Idealism Redux

I make no apologies for being an Idealist.

Of course, I have been criticized for it, as have many with shared values. We’ve been called naïve. We’ve been told that our Idealism is “unrealistic”. We’ve been told we need to “grow up”.

But I, for one, have a hard time equating the process of “growing up” with abandoning our dearest principles and rejecting our inclination to serve our fellow man. To my mind, Idealism means believing in something better than what we have, that we are capable of more. Believing that there are noble pursuits and goals that we should strive for, rather than accepting the status quo, which is so often marginalizing, self-serving, and oppressive. When we cease fighting for Idealism, we abandon the very things that makes us human: Compassion, Hope, Love. Shortly before her husband became the first African American President of the United States, Michelle Obama spoke eloquently about our “moral obligation to strive for America as it should be.” This is not an abstract concept or empty platitude; it is a call to action. It is a call many of us have heard and answered.

In responding to this call, we join many “grown up” Idealists throughout history. Martin Luther King, Jr. was an Idealist. He dreamt of a future where people of all skin colors lived in harmony, where discriminatory treatment was a thing of the past. I dare suggest he even dreamt of a day when a Black man could become President. Dr. King’s teacher, a brown-skinned Palestinian carpenter, was also an Idealist. Long ago, this woodworker-turned-itinerant preacher called us to love our neighbors, not to bully, degrade, reject, or strangle them in the noose of our own stubborn prejudices. Five hundred years before him, yet another Idealist, a nobleman of the Indian Shakya clan, called us to relieve humanity’s suffering by offering unconditional grace to our fellow beings, and to recognize our union with others, rather than our differences. Our capacity to care for others, regardless of personal cost or sacrifice, is an Ideal that has been promoted by countless saints of the past, prophets of today, and, God-willing, by the generations of tomorrow.

But right now, in this moment in America, we are struggling to hear this call. We have abandoned our national Idealism, erasing the “Ideal” in favor of a toxic nationalism that is wholly self-serving and absent of grace. And as those of us who persevere continue to push back against this tide of hate and callousness, we grow weary.  We find ourselves constantly having to redirect our brothers and sisters to freely available facts that have been drowned out by recycled fiction. We fend off allegations of ignorance while attempting to refocus the conversation on the many who need our help, rather than the few who exploit an already tragic situation. Even non-Christians are having to cite the most basic tenets of the faith to self-professed believers, who seem to have conveniently forgotten every word Jesus said.

It’s exhausting.

We are called to be better than this. We are called to care for the widow and the immigrant, to help the poor and treat everyone as our neighbor. Why do so many seem to believe that we are instead called to judge the many for the actions of the few, to disregard the basic human dignity possessed by all people, and to refuse to care for anyone but ourselves? Why do so many succumb to fear when the Book in which they claim to believe repeatedly demands that they “fear not”? And how does a simple truth like “black lives matter” elude so many? This phrase is not the “symbol of hate” our President would have us believe. As even staunch Republican Mitt Romney recently said, “I state the obvious, which is black lives matter.” It’s not rocket science; it’s an intuitive Truth. One that our President and Vice President and so many of their followers flagrantly refuse to concede. I find their reluctance to do so appalling.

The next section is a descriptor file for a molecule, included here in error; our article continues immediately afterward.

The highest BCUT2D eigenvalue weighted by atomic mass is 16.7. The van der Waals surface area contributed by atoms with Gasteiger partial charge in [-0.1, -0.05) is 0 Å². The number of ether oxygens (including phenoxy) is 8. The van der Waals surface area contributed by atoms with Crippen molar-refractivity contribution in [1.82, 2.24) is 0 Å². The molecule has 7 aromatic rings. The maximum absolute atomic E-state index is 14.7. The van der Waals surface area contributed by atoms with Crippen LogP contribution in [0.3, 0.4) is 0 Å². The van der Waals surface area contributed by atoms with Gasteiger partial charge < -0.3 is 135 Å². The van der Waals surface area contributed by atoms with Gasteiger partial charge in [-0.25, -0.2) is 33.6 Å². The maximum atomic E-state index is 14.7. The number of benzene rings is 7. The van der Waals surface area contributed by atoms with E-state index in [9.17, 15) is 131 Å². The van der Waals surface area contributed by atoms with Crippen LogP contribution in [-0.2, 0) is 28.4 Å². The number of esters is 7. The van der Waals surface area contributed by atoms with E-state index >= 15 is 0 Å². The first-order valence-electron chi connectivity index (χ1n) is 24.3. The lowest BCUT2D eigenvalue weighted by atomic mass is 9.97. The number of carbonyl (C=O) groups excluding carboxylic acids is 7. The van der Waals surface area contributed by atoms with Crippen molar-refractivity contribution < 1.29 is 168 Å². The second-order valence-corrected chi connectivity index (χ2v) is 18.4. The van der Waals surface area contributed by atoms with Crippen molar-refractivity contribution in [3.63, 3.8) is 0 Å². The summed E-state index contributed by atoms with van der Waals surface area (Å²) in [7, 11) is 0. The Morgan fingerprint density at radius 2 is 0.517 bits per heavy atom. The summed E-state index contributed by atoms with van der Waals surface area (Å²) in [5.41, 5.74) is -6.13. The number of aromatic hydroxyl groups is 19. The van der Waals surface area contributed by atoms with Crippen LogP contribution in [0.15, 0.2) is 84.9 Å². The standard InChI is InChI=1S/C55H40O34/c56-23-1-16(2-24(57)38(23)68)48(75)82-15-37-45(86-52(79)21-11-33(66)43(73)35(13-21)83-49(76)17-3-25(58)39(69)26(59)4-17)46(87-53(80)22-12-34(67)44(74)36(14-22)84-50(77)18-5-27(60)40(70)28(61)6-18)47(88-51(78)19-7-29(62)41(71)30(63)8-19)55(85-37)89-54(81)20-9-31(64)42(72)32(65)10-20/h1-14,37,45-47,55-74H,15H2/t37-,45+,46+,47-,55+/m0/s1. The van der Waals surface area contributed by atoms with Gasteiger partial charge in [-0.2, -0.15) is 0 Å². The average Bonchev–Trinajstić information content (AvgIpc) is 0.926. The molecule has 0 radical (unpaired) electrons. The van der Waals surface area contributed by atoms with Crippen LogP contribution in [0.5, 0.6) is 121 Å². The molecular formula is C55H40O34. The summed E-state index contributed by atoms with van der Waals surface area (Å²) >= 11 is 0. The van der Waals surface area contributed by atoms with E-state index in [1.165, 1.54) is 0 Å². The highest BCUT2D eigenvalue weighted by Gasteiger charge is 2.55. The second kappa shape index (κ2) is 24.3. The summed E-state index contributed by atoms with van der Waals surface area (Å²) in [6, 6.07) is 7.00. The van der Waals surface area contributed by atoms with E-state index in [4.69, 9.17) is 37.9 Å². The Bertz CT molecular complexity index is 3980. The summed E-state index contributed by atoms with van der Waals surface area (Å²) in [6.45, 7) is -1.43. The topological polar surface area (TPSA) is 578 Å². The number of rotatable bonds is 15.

I’m exhausted of being continually criticized for stating the obvious. I’m tired of the willful hypocrisy and the lack of common decency. I’m disgusted by the greed, insensitivity and hate. I’ve had enough of the accusations, finger-pointing, and demagoguery. If you aren’t willing to stand with the marginalized, then, for the love of God, please stand aside. Or better yet, take a seat. History is not on your side. You will fail. And we’re tired.

We’re tired of you. We have enough work ahead to change the systems of oppression that got us to where we are, that created people like you, and that bound us in complacency for so long before reaching this moment. We don’t need the added burden of dealing with your ignorance.

So, for all those in the back: Generosity is not weakness; selfishness is not strength. Benevolence and compassion are not “unrealistic” or “naïve”. They are the bedrock of our humanity. We are better than the individualism and selfishness that pervades our society today, and we must all learn to be Idealists if we want to have any hope of a better tomorrow.  Dr. King was right about the arc of the moral Universe bending toward Justice, but we’re the ones who have to stand up and bend it.

So if you are having trouble empathizing with our brothers and sisters of color, if you can’t quite wrap your mind around why claiming “All lives matter” might be considered offensive in the face of ongoing, systemic mistreatment of “Black lives”, if you fail to realize that wearing a mask in the middle of a pandemic has nothing whatsoever to do with your liberty, then I urge you to take a lesson from another wise sage:

It’s not about you.

Maybe, just maybe, you should stop and listen for a change.

And if you’re very lucky, in that space of silence, you just might be surprised to hear a still, small voice chanting the same mantra.

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